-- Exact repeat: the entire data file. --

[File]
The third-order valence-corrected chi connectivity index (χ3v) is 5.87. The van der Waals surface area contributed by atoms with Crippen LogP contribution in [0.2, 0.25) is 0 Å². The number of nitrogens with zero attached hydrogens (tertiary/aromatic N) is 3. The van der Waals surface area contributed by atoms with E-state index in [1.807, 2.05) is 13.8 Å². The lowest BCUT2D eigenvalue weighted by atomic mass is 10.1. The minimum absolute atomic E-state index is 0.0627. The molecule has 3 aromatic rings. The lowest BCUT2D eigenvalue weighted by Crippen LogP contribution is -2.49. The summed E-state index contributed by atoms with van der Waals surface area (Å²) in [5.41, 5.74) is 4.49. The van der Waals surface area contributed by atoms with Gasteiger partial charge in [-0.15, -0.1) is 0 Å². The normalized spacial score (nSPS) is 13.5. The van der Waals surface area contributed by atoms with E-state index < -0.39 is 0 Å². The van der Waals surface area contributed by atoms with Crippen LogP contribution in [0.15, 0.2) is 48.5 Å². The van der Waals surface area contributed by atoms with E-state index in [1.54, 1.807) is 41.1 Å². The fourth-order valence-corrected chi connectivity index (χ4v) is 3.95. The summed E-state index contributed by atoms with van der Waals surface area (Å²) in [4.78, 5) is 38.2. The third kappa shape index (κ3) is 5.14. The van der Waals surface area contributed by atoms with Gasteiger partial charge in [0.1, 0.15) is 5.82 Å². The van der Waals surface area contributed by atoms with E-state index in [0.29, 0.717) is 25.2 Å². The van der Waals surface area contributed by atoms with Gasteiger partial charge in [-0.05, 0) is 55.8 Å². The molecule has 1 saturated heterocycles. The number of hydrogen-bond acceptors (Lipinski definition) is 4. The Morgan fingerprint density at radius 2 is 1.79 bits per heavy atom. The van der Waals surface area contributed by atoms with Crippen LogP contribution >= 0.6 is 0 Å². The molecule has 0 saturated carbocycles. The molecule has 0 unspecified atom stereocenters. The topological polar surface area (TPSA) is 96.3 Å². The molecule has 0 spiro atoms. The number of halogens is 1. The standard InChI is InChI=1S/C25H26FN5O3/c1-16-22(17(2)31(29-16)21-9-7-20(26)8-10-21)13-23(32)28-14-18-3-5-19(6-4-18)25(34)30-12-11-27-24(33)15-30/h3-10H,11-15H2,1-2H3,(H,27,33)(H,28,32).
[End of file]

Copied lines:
The third-order valence-corrected chi connectivity index (χ3v) is 5.87. The van der Waals surface area contributed by atoms with Crippen LogP contribution in [0.2, 0.25) is 0 Å². The number of nitrogens with zero attached hydrogens (tertiary/aromatic N) is 3. The van der Waals surface area contributed by atoms with E-state index in [1.807, 2.05) is 13.8 Å². The lowest BCUT2D eigenvalue weighted by atomic mass is 10.1. The minimum absolute atomic E-state index is 0.0627. The molecule has 3 aromatic rings. The lowest BCUT2D eigenvalue weighted by Crippen LogP contribution is -2.49. The summed E-state index contributed by atoms with van der Waals surface area (Å²) in [5.41, 5.74) is 4.49. The van der Waals surface area contributed by atoms with Gasteiger partial charge in [-0.15, -0.1) is 0 Å². The normalized spacial score (nSPS) is 13.5. The van der Waals surface area contributed by atoms with E-state index < -0.39 is 0 Å². The van der Waals surface area contributed by atoms with Crippen LogP contribution in [0.15, 0.2) is 48.5 Å². The van der Waals surface area contributed by atoms with E-state index in [1.54, 1.807) is 41.1 Å². The fourth-order valence-corrected chi connectivity index (χ4v) is 3.95. The summed E-state index contributed by atoms with van der Waals surface area (Å²) in [4.78, 5) is 38.2. The third kappa shape index (κ3) is 5.14. The van der Waals surface area contributed by atoms with Gasteiger partial charge in [0.1, 0.15) is 5.82 Å². The van der Waals surface area contributed by atoms with E-state index in [0.29, 0.717) is 25.2 Å². The van der Waals surface area contributed by atoms with Gasteiger partial charge in [-0.05, 0) is 55.8 Å². The molecule has 1 saturated heterocycles. The number of hydrogen-bond acceptors (Lipinski definition) is 4. The Morgan fingerprint density at radius 2 is 1.79 bits per heavy atom. The van der Waals surface area contributed by atoms with Crippen LogP contribution >= 0.6 is 0 Å². The molecule has 0 saturated carbocycles. The molecule has 0 unspecified atom stereocenters. The topological polar surface area (TPSA) is 96.3 Å². The molecule has 0 spiro atoms. The number of halogens is 1. The standard InChI is InChI=1S/C25H26FN5O3/c1-16-22(17(2)31(29-16)21-9-7-20(26)8-10-21)13-23(32)28-14-18-3-5-19(6-4-18)25(34)30-12-11-27-24(33)15-30/h3-10H,11-15H2,1-2H3,(H,27,33)(H,28,32).